Create a key value with MPI_Comm_create_keyval  , MPI_Type_create_keyval  , MPI_Win_create_keyval  . Use this key to set new attributes with MPI_Comm_set_attr  , MPI_Type_set_attr  , MPI_Win_set_attr  . Free the attributed with MPI_Comm_delete_attr  , MPI_Type_delete_attr  , MPI_Win_delete_attr  .

This uses a function type MPI_Comm_attr_function  . This function is copied when a communicator is duplicated; section  7.2  . Free with MPI_Comm_free_keyval  .

15.1.4 Processor name

crumb trail: > mpi > Contextual information, attributes, etc. > Processor name

You can query the hostname of a processor with MPI_Get_processor_name  . This name need not be unique between different processor ranks.

You have to pass in the character storage: the character array must be at least MPI_MAX_PROCESSOR_NAME characters long. The actual length of the name is returned in the resultlen parameter.

15.1.5 Version information

crumb trail: > mpi > Contextual information, attributes, etc. > Version information

For runtime determination, The MPI version is available through two parameters MPI_VERSION and MPI_SUBVERSION or the function MPI_Get_version  .

The library version can be queried with MPI_Get_library_version  . The result string has to fit in MPI_MAX_LIBRARY_VERSION_STRING  .

Python note A function is available for version and subversion, as well as explicit parameters: \psnippetwithoutput{mpiversionp}{examples/mpi/p}{version}

15.1.6 Python utility functions

crumb trail: > mpi > Contextual information, attributes, etc. > Python utility functions

Python note \small

print(f"Include dir:\n{mpi4py.get_include()}")
Mac OS X with Python installed through macports :
{'mpicc': '/opt/local/bin/mpicc-mpich-mp'}
Include dir:

Intel compiler and locally installed Python:

{'mpicc': '/opt/intel/compilers_and_libraries_2020.4.304/linux/mpi/intel64/bin/mpicc',
 'mpicxx': '/opt/intel/compilers_and_libraries_2020.4.304/linux/mpi/intel64/bin/mpicxx',
 'mpifort': '/opt/intel/compilers_and_libraries_2020.4.304/linux/mpi/intel64/bin/mpif90',
 'mpif90': '/opt/intel/compilers_and_libraries_2020.4.304/linux/mpi/intel64/bin/mpif90',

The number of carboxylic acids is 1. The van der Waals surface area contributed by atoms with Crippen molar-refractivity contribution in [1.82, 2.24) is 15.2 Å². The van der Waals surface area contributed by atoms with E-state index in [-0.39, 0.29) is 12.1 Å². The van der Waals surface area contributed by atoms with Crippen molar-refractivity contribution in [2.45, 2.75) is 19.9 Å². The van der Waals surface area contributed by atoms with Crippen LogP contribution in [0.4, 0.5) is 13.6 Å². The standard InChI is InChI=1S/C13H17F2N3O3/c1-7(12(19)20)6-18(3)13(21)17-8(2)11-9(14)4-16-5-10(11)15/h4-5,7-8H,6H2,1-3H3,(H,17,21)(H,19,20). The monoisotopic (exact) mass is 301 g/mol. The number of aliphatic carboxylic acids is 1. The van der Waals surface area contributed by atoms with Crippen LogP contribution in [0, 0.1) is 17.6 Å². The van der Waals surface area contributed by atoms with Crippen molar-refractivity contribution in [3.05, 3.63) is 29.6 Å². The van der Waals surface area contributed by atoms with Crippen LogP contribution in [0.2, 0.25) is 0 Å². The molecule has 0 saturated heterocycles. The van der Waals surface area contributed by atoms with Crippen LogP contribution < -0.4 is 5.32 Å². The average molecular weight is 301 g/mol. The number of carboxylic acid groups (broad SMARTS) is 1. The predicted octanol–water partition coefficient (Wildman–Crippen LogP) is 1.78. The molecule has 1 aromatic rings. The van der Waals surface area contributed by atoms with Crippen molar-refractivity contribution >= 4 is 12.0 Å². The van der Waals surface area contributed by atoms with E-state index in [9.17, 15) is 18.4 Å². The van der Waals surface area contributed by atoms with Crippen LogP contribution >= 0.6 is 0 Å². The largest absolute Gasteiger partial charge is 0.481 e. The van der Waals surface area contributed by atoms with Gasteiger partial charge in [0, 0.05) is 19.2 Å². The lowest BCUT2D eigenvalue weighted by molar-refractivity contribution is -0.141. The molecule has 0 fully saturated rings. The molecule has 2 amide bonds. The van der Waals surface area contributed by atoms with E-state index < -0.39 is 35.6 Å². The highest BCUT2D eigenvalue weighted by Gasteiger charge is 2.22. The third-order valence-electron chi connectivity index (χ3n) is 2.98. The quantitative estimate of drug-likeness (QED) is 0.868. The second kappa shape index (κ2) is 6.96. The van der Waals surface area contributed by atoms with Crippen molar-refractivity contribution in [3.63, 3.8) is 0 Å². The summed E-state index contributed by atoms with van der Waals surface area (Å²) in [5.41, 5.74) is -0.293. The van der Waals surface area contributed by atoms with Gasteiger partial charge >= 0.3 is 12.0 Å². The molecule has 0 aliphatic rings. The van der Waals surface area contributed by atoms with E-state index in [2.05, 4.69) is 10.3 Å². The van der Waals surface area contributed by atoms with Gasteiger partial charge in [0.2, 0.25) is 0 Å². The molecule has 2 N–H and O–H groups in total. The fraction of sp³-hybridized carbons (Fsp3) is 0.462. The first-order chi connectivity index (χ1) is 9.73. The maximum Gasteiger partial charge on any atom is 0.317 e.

'mpif77': '/opt/intel/compilers_and_libraries_2020.4.304/linux/mpi/intel64/bin/mpif77'}
Include dir:

15.2 Error handling

crumb trail: > mpi > Error handling

Errors in normal programs can be tricky to deal with; errors in parallel programs can be even harder. This is because in addition to everything that can go wrong with a single executable (floating point errors, memory violation) you now get errors that come from faulty interaction between multiple executables.

A few examples of what can go wrong:

While it is desirable for an MPI implementation to return an error, this is not always possible. Therefore, some scenarios, whether supplying certain procedure arguments, or doing a certain sequence of procedure calls, are simply marked as `erroneous', and the state of MPI after an erroneous call is undefined.

15.2.1 Error codes

crumb trail: > mpi > Error handling > Error codes

There are a bunch of error codes. These are all positive int values, while MPI_SUCCESS is zero. The maximum value of any built-in error code is MPI_ERR_LASTCODE  . User-defined error codes are all larger than this.

15.2.2 Error handling

crumb trail: > mpi > Error handling > Error handling

The MPI library has a general mechanism for dealing with errors that it detects: one can specify an error handler, specific to MPI objects.

Remark The routine MPI_Errhandler_set is deprecated, replaced by its MPI-2 variant MPI_Comm_set_errhandler  .
End of remark

Some handlers of type MPI_Errhandler are predefined ( MPI_ERRORS_ARE_FATAL  , MPI_ERRORS_ABORT  , MPI_ERRORS_RETURN ; see below), but you can define your own with MPI_Errhandler_create  , to be freed later with MPI_Errhandler_free  .

By default, MPI uses MPI_ERRORS_ARE_FATAL  , except for file operations; see section  10.5  .

Python note The policy for dealing with errors can be set through the mpi4py.rc object (section  2.2.2  ):

mpi4py.rc.errors # default: "exception"
Available levels are exception  , default  , fatal  . Abort

crumb trail: > mpi > Error handling > Error handling > Abort

The default behavior, where the full run is aborted, is equivalent to your code having the following call to


The handler MPI_ERRORS_ARE_FATAL  , even though it is associated with a communicator, causes the whole application to abort.

\begin{mpifournote} {Abort on communicator} The handler MPI_ERRORS_ABORT (MPI-4) aborts on the processes in the communicator for which it is specified. \end{mpifournote} Return

crumb trail: > mpi > Error handling > Error handling > Return

Another simple possibility is to specify MPI_ERRORS_RETURN :

which causes the error code to be returned to the user. This gives you the opportunity to write code that handles the error return value; see the next section. Error printing

crumb trail: > mpi > Error handling > Error handling > Error printing

If the MPI_Errhandler value MPI_ERRORS_RETURN is used, you can compare the return code to MPI_SUCCESS and print out debugging information:

int ierr;
ierr = MPI_Something();
if (ierr!=MPI_SUCCESS) {
    // print out information about what your programming is doing
For instance,
Fatal error in MPI_Waitall: 
See the MPI_ERROR field in MPI_Status for the error code
You could then retrieve the MPI_ERROR field of the status, and print out an error string with MPI_Error_string or maximal size MPI_MAX_ERROR_STRING :
ierr = MPI_Waitall(2*ntids-2,requests,status);
if (ierr!=0) {
   char errtxt[MPI_MAX_ERROR_STRING];
   for (int i=0; i<2*ntids-2; i++) {
     int err = status[i].MPI_ERROR;
     int len=MPI_MAX_ERROR_STRING;